A Few Words from Institute Founder Michael Bush
Right now, the Institute exists as a "royal we, an editorial we," a loose group of professionals and academics that I've been blessed to gather around me, experts on the meaning of being "in community." I began my work exploring the idea of community while a student in the undergraduate program in Religious Studies at California State University, Long Beach, completing that degree and an M.A. in the discipline, and ultimately developing my own definition:
"Community is a mutually beneficial, interactive gathering, under the guidance of a common idea, that contributes to an overriding sense of harmony between the Self and the Other."
This definition became both the starting point and the ending point, the alpha and the omega, for any number of deeper and more detailed explorations of what it means to be together with people, at peace with the Self, and at home in relation. Drawing from ideas in Theology, Philosophy, and the Social, Behavioral, and Physical Sciences, it became clear that every person's sense of meaning is always derived in response to the world outside them - from others.
Self is Other.
understanding is crucial to the work being undertaken by the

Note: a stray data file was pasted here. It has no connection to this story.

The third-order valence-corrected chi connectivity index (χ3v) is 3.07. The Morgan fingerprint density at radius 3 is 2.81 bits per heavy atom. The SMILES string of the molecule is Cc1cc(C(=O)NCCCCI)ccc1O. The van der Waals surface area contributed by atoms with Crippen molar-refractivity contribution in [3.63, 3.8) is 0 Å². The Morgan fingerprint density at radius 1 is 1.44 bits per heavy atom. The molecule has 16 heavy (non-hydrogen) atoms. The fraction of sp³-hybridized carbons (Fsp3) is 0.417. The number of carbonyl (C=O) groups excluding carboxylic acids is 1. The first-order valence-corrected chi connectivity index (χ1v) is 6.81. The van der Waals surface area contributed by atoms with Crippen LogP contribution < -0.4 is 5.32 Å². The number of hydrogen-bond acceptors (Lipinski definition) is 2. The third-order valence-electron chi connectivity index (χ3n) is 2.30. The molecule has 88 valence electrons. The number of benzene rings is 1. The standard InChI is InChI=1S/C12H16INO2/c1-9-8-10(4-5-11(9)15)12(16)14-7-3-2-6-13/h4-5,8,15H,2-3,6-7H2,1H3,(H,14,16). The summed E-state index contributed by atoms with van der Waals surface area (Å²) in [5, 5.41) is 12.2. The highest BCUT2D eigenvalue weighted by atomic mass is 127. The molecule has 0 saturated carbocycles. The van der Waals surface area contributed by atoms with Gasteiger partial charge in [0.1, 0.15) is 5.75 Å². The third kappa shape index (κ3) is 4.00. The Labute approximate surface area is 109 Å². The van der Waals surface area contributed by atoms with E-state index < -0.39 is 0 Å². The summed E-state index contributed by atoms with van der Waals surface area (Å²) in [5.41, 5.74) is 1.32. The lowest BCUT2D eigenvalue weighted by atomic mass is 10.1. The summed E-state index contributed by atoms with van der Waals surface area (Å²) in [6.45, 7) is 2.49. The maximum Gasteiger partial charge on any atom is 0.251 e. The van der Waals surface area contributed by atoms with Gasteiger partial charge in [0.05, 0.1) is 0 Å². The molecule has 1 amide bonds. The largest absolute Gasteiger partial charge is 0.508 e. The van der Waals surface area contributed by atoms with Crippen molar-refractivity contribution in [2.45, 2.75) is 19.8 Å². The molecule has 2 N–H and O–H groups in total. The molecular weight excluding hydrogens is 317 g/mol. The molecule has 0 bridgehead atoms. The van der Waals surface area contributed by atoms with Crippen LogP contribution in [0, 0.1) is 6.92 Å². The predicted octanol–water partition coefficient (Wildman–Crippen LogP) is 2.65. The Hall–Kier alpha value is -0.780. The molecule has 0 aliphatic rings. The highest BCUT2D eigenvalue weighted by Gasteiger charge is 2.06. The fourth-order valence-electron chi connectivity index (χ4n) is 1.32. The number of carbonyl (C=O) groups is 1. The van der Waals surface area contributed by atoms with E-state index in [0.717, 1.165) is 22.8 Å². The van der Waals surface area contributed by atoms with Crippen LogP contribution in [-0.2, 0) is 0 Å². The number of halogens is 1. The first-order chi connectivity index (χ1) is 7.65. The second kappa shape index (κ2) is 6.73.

Institute. It is our contention that all of life's victories, and any of life's difficulties (both
great and small), begin and end with the manner in which we relate to
the world, and in which we perceive that world as relating to us.
All meaning for the Self, then, is a product of how we interact with the Other.
"Other" must be understood here in terms of anything outside the Self, and the Self must be understood here as that which perceives. In this way, one's body isn't even one's Self, because the act of thinking or talking about it describes it as an Other: my mind, my arm, my heart. The reasoning continues, then, that if we are to be at peace with those things that we perceive, then we must approach them and interact with them in a way which preserves their "being-ness" while preserving our own; otherwise, one of us is losing out on the deal. Variations on this Golden Rule exist in virtually every major religious system known to humankind.
What we're talking about, here, is balance.Balance creates peace, Imbalance creates conflict. Anywhere you see something "right", what you're seeing is Balance, anywhere you see something "wrong," what you're seeing is Imbalance. My conviction is that, using this idea as a point of departure, we can help people explore and identify what peace and community might look like for them both as individuals and as members of various groups. The goal is to learn to manage and make sense of every interaction - of every point of meaning creation - in order that we more effectively navigate our place in the world. My sincerest hope is that you'll join us on this path.